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The concern of the investigation described in this thesis has been to examine certain drift deposits in southern Wiltshire and to consider their distribution in relation to the accepted interpretation of the landscape. The area examined has been discussed by Wooldridge and Linton (1955) but lies on the periphery of the tract with which they deal, and their treatment is essentially theoretical and not circumstantial. In the course of the investigations which are described, samples were collected from over two hundred sites, surface indications of the geology were examined at a substantially larger number of sites and more than thirty sections were specially excavated in particularly interesting locations. The work is based not on the application of refined geological techniques but on the ability to distinguish, in hand specimens, common and distinctive rocks. In important sections, samples of gravel of from 6 lbs to 2O lbs weight were secured and broken down into three fractions (116"-532"; 532"-12"; 12" upwards); for correlative purposes exact counts of the component materials were carried out for the two coarser fractions. Although some of the individual examples encountered are problematic the conclusions have invariably been based on a significant volume of unmistakable material. The use of refined correlative techniques to confirm the results has not been attempted. This omission to some extent reflects the nature of the investigation, which is best regarded as a reconnaissance of a large area, describing evidence not only in Wiltshire but on the Chalk and Eocene outcrops elsewhere in We ss ex, for the most part on ground lying to the West of the Salisbury Avon. The results of the work are described in a comparative study of landscape features using, so far as possible, the whole geographical context of the ground examined: the dissection and weathering of the surface, the drifts and soils which rest upon it, and the relation of the ground to relief both above and below it. In Part One of the thesis an attempt is made to establish the nature of the sub-Eocene unconformity. A study of the Pleistocene river gravels about Salisbury suggests that Eocene formations may have been preserved on the western part of Salisbury Plain at the beginning of the Pleistocene period. This result is inconsistent with the views adopted by Wooldridge and Linton. The composition of the gravels examined suggests that the Eocene formations in question did not resemble formations now recognised in the main Eocene outcrops adjoining Salisbury Plain. A study of the Palaeogene outlier on Salisbury Plain, at Clay Pit Hill, shows the gravels in the outlier to be closely similar in terms of petrology to the distinctive gravels in the Bagshot Beds about Dorchester in Dorset, and a correlation with these beds is suggested. A distinctive gravel from another Palaeogene outlier, at Cley Hill, near Warrninster, is described. This gravel at a height of about 800' O.D. appears to be preserved at or near the level of its original deposition, and is tentatively referred to the Oligocene period. The evidence at Cley Hill and Clay Pit Hill is taken to show that the Chalk suffered extensive erosion during the Eocene and Oligocene periods. A study of sites on the ground intervening between the Palaeogene outliers on Salisbury Plain and the Bagshot outcrop in Dorset provides new evidence on the nature of the Reading Beds, which tends to confirm the results of the investigations on Salisbury Plain. In Part Two of the thesis drifts on the mid- Tertiary surface of Wooldridge and Linton (1955) are described. Drifts on the Upper Greensand outcrop in the Vales of Wardour and Warminster are believed to be of periglacial origin and Pleistocene age. Drift on the Portland outcrop in the Vale of Wardour appears to be the debris of Lower Cretaceous formations and probably rests on an intra-Cretaceous surface. On the Chalk a contrast is discerned between ground occupied by deep very flinty drifts of residual aspect and ground occupied by shallower flint drifts, also of residual aspect. The shallow drifts are shown to be associated with the relics of gravels incorporating Upper Greensand, Lower Cretaceous and Jurassic debris. The deep very flinty drifts are believed to confirm the views of Wooldridge and Linton concerning the mid-Tertiary surface, but the shallower drifts and associated gravels are thought to rest on a separate surface, and the Cretaceous and Jurassic debris is believed to imply the competence of transverse gradients during the dissection of the mid-Tertiary surface. The evidence described in Part Two of the thesis is difficult to reconcile with the concept of marine transgression across the Wiltshire Chalk. In Part Three of the thesis drifts on the supposed marine plain are described and the marine origin of the surface is rejected. Specific evidence of a 'Pliocene' transgression in Wessex is reviewed and a study of supposed 'Pliocene' material refers the material in question to the Eocene period. Problematic aspects of Pliocene stratigraphy and the concept of superimposition from a Pliocene surface are reviewed. Pinchemel's objections (1954) to a depositional surface are accepted but his views on fluvial aggradation are rejected in a study of gravel at Alderbury, near Salisbury, referred by him to this aggradation. Difficulties inherent in the concept of marine planation are recognised and ground referred by Wooldridge and Linton to the Pliocene marine plain is shown to be essentially indistinguishable from their mid-Tertiary surface and is therefore believed to be correlative with it. This view implies post-mid-Tertiary deformation of the Chalk. In Part Four of the thesis a theory of drainage evolution is developed to replace the hypothesis based on a concept of late Tertiary marine planation. Drifts, landforms and drainage morphology in the Vale of Wardour are shown to demonstrate a deformed, subaerial planation surface, bevelling the outcrop of the Chalk and earlier formations at a level below the mid-Tertiary surface of Wooldridge and Linton. The present drainage pattern is believed to have originated during the deformation of this surface, probably in the Plio-Pleistocene interval. This subaerial surface is also identified on Salisbury Plain and the origin of the drainage pattern there and in the Alderbury syncline is described. The available evidence suggests that the subaerial surface was elaborated during the Pliocene period following the deformation of the Oligo-Miocene (mid-Tertiary) surface. The character of the late Tertiary (Pliocene) surface suggests comparisons with the surfaces described by King (1962) and termed by him pediplains, although the nature of the process involved remains doubtful. In Part Five of the thesis some aspects of Pleistocene erosion are treated. Adjustments to the drainage pattern in the basin of the Avon above Salisbury during the Pleistocene period are discussed. This account is based on analyses of gravels of the Avon and its tributaries about Salisbury. The concept of successive stages of marine planation in the Hampshire Basin daring the Pleistocene period is rejected in a study of the composition and morphology of the Pleistocene gravels. An alternative scheme of subaerial planation is suggested and some morphological evidence of this planation on the Wiltshire Chalk and on the Eocene outcrop in the Hampshire Basin is described. The problems of scarp recession and the dessication of the dry valleys are reviewed and the concept of scarp recession is abandoned.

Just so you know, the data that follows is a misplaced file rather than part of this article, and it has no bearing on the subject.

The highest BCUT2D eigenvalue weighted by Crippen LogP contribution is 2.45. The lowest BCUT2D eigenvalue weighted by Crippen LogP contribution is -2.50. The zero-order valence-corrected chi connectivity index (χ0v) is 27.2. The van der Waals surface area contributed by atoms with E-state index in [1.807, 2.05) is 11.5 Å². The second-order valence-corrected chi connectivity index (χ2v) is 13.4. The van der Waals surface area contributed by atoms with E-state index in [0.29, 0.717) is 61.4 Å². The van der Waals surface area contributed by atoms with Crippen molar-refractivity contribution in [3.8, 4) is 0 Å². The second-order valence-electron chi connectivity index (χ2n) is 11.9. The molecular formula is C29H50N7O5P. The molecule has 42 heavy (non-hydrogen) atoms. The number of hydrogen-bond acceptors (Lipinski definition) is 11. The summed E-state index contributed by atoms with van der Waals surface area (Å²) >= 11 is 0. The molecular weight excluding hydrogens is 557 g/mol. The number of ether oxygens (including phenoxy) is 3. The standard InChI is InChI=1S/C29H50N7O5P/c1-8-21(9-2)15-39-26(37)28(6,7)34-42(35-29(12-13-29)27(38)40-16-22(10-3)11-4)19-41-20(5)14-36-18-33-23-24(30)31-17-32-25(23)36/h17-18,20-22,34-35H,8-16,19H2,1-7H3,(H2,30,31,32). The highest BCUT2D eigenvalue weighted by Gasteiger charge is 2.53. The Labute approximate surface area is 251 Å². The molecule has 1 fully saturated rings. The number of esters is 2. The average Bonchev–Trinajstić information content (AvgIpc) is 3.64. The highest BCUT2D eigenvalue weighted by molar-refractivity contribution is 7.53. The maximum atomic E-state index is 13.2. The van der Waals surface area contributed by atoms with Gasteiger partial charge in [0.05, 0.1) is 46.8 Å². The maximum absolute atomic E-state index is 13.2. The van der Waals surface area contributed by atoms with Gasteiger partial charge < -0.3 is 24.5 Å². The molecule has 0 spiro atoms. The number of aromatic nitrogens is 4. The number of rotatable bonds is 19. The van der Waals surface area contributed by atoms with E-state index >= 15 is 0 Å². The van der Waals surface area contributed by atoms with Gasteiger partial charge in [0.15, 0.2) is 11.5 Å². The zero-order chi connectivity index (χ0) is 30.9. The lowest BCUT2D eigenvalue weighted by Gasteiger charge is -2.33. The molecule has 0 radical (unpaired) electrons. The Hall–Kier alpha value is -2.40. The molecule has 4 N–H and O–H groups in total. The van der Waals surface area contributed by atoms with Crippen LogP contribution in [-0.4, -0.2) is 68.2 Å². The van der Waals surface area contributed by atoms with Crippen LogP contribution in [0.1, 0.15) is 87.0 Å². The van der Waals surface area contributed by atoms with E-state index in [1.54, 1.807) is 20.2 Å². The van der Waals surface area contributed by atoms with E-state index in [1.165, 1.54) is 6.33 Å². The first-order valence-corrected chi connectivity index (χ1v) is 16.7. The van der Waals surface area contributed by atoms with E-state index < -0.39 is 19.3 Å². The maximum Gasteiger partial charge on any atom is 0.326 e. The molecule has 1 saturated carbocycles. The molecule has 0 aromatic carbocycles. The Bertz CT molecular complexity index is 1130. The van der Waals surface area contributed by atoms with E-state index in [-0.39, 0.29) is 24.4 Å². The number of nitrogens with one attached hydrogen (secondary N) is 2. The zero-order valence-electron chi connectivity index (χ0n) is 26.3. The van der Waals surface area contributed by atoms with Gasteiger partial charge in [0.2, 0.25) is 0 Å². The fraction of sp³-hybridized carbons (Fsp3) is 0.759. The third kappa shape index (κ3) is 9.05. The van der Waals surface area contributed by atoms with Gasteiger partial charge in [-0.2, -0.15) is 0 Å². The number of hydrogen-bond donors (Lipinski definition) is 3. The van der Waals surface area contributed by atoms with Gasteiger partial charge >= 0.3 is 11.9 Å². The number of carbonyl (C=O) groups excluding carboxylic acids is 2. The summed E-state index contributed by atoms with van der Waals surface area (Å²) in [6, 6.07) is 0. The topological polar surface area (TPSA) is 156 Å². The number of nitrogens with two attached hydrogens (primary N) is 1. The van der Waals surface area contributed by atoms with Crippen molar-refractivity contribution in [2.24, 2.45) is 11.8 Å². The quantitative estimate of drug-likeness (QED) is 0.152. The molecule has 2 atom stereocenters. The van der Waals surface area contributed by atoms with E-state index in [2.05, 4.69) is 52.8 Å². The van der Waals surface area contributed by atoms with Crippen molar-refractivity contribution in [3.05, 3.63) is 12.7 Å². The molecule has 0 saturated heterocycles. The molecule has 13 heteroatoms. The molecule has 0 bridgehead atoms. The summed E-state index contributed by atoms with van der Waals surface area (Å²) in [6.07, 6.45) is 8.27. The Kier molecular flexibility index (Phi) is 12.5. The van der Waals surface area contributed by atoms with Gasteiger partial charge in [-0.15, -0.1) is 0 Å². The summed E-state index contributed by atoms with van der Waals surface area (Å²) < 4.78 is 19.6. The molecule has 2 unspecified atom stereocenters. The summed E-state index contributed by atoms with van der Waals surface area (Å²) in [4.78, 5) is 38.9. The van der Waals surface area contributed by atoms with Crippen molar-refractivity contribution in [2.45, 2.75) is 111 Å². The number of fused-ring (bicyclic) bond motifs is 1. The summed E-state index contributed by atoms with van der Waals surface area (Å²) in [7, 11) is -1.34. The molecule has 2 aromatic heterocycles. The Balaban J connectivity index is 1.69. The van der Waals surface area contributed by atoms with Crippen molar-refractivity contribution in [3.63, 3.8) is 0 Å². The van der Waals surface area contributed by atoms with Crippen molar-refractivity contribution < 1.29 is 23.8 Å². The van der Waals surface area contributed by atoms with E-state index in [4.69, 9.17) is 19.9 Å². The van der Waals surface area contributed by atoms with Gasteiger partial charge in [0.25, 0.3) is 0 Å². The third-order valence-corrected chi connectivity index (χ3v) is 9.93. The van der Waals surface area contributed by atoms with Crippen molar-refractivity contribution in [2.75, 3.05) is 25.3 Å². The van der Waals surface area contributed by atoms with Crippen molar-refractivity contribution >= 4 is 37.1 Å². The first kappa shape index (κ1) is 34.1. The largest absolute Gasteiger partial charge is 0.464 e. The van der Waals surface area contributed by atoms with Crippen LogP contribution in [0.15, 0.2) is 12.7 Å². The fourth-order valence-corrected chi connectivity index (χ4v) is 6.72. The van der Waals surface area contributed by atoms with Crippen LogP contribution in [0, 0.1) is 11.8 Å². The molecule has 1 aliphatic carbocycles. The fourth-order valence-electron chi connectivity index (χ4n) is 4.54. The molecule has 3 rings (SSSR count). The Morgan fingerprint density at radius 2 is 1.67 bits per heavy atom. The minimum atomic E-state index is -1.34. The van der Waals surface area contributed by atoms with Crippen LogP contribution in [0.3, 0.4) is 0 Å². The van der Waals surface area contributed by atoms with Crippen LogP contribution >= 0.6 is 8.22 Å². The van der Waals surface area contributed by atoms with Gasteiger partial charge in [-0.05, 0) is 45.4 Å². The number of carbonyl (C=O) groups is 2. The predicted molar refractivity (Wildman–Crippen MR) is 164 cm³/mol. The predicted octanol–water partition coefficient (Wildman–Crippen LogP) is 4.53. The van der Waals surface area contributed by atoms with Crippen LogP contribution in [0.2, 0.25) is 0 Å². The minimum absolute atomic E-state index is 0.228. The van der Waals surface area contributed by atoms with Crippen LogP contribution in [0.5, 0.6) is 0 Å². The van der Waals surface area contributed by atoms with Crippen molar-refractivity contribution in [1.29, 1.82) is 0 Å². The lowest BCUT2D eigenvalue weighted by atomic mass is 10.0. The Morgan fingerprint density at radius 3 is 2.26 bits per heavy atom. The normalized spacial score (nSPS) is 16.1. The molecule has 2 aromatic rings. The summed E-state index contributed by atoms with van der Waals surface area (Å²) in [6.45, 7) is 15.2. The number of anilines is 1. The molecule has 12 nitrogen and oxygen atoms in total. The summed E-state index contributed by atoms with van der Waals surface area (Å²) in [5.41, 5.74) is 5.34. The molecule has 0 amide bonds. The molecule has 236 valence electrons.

Supervisor: Sweeting, M. M. Sponsor: Not available
Qualification Name: Thesis (Ph.D.) Qualification Level: Doctoral
EThOS ID:  DOI: Not available
Keywords: Chalk ; Erosion ; England ; Wiltshire